I also feel like I have some sort of general duty to talk about it. Most of my earnings come, ultimately, through taxes; a truly worrying proportion comes from either Creative Scotland or the Arts Council of England. I feel like a few hours a year telling the taxpayer how their money works for me is worth doing. Perhaps more importantly, I think that small-scale artists talking about this stuff helps to explain to the general public why it’s worth funding the arts: as I talked about in much more detail in my last post, the majority of artists work for absurdly long hours for absurdly little pay and to much unseen public benefit.

Equally, small-scale artists sharing this kind of information is a form of mutual aid. If you’re an artist and you can see how I earn, it might give you some ideas. As a Creative Scotland report, coincidentally published today, has shown, I actually earn more than the majority of Scottish artists, and I’m still not making the living wage. Maybe this information can help us all do better.

The Juicy Numbers

Here’s how much money I’ve earned in the last four financial years:

income table

(“Gross” is my total income, the actual amount of money that came into my bank account. “Expenses” is my business expenses as a self-employed artist, which I talk about below: it’s mostly travel. “Net” is gross minus expenses, and is more or less my actual spending money as a living human, except it also includes my taxes, which given my income are rather low.)

Here’s how that money breaks down into artistic and non-artistic income.

Income pies

(The non-artistic is mostly an environmental management/consultancy contract and a political organising contract, with some other bits and bobs.)

And here’s what the different income strands were last year:

income strands

(“Reader in Residence” was a big community arts contract; “Creative Scotland” was a grant for a single self-organised art project; “Patreon” is my crowdfunding scheme; “Workshops” is a lot of one-day or half-day arts training jobs for different organisations; “Commissions” and “Performances” are a lot of small and medium-sized contracts to create or perform art for different organisations. “Other” is my non-artistic income. The notable missing thing is sales, for complex accountancy reasons, but know that the products I sell are usually just about at cost (including labour of distributing) and I haven’t started earning royalties yet.)

Some important numbers to know to make a comparison:

  • The Scottish Living Wage is £17,160 per year.
  • The median (a kind of average) annual pay for full-time workers in Scotland is £27,710; the median for my age bracket including part-time workers is £19,292. I haven’t found numbers for the mean (another kind of average), but it’s likely a bit lower than those.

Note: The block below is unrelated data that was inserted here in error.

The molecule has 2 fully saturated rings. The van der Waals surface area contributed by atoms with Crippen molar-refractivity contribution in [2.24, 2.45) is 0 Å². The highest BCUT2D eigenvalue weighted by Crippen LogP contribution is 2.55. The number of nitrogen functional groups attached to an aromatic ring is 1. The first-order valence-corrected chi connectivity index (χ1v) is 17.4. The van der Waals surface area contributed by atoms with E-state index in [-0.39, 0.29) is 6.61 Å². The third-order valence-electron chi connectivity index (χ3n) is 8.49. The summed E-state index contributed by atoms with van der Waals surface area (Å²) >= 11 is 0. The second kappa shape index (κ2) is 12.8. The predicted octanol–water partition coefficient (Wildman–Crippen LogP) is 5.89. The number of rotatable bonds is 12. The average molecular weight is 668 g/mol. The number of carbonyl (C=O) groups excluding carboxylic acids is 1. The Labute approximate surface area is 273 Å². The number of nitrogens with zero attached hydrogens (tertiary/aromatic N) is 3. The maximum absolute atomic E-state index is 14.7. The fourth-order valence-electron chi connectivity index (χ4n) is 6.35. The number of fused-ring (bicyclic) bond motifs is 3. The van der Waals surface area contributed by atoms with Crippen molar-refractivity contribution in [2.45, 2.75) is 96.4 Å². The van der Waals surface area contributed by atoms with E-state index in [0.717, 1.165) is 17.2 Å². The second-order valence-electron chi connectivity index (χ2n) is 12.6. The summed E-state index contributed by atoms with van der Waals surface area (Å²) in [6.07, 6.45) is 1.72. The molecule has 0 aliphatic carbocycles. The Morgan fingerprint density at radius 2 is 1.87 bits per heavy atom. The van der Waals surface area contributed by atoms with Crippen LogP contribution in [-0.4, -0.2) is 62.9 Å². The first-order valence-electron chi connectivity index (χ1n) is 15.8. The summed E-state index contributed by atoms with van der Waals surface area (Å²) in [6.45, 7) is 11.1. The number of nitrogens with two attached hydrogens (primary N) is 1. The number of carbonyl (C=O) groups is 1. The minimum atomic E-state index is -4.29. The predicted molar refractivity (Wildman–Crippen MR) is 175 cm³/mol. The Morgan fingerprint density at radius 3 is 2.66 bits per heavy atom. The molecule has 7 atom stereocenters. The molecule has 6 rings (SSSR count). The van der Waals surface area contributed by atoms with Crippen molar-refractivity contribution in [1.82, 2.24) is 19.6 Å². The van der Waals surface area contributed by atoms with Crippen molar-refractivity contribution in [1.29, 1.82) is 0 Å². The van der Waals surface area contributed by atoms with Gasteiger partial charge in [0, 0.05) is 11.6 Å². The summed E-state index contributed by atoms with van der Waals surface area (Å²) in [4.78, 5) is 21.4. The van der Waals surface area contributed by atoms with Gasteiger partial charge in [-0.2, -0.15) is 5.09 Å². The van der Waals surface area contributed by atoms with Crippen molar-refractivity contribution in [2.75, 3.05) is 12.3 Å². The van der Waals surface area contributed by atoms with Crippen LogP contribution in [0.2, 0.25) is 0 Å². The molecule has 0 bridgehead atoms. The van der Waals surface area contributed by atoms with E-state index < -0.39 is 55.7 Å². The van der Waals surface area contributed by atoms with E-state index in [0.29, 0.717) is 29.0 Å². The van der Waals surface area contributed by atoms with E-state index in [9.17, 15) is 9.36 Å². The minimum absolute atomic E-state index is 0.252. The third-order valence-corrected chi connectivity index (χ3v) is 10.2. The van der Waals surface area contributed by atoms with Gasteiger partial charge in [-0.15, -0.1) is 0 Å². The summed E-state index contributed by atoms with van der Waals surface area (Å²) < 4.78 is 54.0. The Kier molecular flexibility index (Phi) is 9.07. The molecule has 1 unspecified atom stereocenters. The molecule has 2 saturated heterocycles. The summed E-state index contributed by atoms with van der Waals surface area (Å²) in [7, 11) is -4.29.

• The poverty line (defined as 60% of median income) is £16,626. But then, the Tory government abolished that measure, so I’m probably fine.
  • I have never come close to these measures off artistic income, and have managed the living wage only once

Finally, some notes on my assets and liabilities:

  • I have a very small student loan for my undergrad (in Scotland, so paid no tuition fees), which I began paying back in my 2013-14 tax return. I had a bank loan for my Masters, but I have paid it off. I have no other debts.
  • I have no dependants, and no allowance.
  • I rent, in Edinburgh, sharing with a partner (though for half of 2013-14 and half of 2014-15 I lived alone). My parents now own their house outright.
  • Expenses includes a small portion of my rent and energy bills, half my phone and internet bills, and most of my artistic purchases, along with show materials, office supplies, and so on. The majority of it is simply travel. So if you were to compare me to a PAYE worker, you might want to imagine something like an income a little under halfway between gross and net. But closer to net.
  • I have very gradually built up savings, first as a cushion against lean years as a freelancer, and now in the hopes of getting out of the rental market. I’ve got to roughly £10k, mostly because I learned how to live on £10k a year and so put cash away in the good years.

How I Feel About  All This

I feel great about where I’ve managed to get to. I’ve spent the last two calendar years working almost entirely as an artist, and without a big annual contract to get me through, and I feel like I’ve proven to myself that I can do it. I can, for at least two years, live, just about, off my earnings as an artist. I know that that’s unlikely to be permanently possible, but I have managed it. Seeing the blue half of the pie chart expand is something I’m proud of.

I’m also pleased that the last financial year has a lot of income diversity – much more than I expected. If I were to be really detailed, I’d break down the strands by how much of each was expenses and how much was net income, but I have to stop somewhere. I suspect it would make my income look a bit less diverse, however, because the bigger the wedge the small the proportion of the wedge tends to be expenses. Despite this diversity, though, over half my income came from just two big contracts. Without landing 2-4 big (£4000+) and highly competitive contracts each year, there’s no way I’d be able to live off being an artist, and to get those I have to be very good at applying for them and apply for probably about four times as many as I get.